What part of it will be paid in bitcoin is yet to be negotiated with the buyer. “It is likely that the excess will be partly paid for in bitcoin, so that I have no problem repaying the mortgage,” he says.
The system is not equipped
At the end of the day, banks are one of the biggest obstacles to selling a house entirely for bitcoin. Just like a conveyancer. Without the intervention of the latter, a house cannot change owner.
The buyer typically pays the purchase price into a trust account set up by the conveyancer, which then passes the deed of sale. If the transfer of the property has been registered in the Land Registry, the conveyancer will transfer the amount to the seller.
These transactions still have to be carried out in euros, because the conveyancer does not have a digital wallet to store cryptocurrencies. And there is another problem: what if the bitcoin falls in value in the few days that the purchase price is on the conveyancer’s trust account?
“The entire system is not designed for it. I wanted to help start changing that,”says Taihuttu. “Unfortunately, it has not become what I had expected. We in the Netherlands have not yet reached the point where we have complete confidence in blockchain, so the notary will have to act.”
The new lifestyle look a while for the Taihuttu family to get used to. Their luxury four-bedroom, 200 square meter house has been swapped for a chalet on a campsite. Taihuttu’s three daughters, who had each had their own room, now all bunk in together.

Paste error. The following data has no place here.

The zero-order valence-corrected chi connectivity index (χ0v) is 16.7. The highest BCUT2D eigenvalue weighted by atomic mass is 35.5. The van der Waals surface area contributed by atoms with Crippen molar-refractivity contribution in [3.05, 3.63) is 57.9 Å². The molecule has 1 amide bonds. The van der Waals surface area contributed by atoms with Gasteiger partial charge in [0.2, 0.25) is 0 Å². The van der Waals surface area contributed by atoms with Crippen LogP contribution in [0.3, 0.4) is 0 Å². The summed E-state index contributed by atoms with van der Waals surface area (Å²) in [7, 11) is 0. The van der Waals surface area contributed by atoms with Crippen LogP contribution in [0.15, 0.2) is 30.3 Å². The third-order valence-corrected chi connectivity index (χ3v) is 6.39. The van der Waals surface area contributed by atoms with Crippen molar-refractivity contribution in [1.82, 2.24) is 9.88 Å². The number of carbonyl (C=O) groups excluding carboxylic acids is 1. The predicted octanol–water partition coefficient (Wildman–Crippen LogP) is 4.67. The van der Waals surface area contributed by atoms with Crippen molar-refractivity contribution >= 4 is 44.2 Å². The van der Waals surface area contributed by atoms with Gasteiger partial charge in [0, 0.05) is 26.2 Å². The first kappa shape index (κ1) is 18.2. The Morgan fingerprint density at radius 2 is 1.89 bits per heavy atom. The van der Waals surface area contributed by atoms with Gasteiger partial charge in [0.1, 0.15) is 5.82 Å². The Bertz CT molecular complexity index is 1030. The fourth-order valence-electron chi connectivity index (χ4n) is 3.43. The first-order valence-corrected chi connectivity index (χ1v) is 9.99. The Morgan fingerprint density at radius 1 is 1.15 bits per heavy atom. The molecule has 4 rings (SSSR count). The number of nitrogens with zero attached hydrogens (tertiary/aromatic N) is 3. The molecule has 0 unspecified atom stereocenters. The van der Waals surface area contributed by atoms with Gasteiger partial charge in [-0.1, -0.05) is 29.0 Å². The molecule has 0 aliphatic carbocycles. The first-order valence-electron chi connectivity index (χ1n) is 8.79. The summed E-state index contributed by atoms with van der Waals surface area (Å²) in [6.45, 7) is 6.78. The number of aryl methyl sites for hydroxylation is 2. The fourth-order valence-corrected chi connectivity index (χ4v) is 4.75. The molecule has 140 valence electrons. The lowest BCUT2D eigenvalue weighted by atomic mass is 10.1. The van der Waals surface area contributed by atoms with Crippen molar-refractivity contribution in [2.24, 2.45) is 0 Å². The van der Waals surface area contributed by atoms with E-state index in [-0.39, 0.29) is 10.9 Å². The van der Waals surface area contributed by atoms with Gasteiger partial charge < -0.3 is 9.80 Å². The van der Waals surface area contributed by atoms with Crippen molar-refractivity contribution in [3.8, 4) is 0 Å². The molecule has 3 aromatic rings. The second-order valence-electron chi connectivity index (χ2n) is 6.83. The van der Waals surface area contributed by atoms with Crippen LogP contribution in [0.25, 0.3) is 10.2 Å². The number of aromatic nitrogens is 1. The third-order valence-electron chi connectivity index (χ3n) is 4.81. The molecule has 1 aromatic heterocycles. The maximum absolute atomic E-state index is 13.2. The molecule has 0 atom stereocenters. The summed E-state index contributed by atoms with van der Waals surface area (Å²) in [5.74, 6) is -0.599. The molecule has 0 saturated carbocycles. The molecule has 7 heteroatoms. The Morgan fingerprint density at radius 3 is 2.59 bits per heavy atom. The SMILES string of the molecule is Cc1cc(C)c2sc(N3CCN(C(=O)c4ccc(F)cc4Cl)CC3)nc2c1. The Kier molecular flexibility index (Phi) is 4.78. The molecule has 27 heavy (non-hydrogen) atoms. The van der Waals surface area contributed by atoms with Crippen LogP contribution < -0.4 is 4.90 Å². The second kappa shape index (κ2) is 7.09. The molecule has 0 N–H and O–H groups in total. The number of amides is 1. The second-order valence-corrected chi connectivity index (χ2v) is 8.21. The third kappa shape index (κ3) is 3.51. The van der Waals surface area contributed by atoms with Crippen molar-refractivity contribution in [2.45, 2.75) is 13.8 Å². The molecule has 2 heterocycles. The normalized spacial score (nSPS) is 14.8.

The family’s other items are also for sale, in order to buy as much bitcoin as possible.
The family will continue this way until 2020, at which point Taihuttu hopes bitcoin and blockchain will be irreplaceable and his wealth will be worth three to four times as much.
In the meantime, the family lives with fewer things.
“That was ultimately the decisive factor for my wife to say yes to this plan,” says Taihuttu. “If you raise your kids to be too materialistic, it is not good. And that was what we were doing, to be honest.”
And if things go wrong? “Then we will be without money for a moment. But I don’t think that that’s the worst thing that can happen in life.”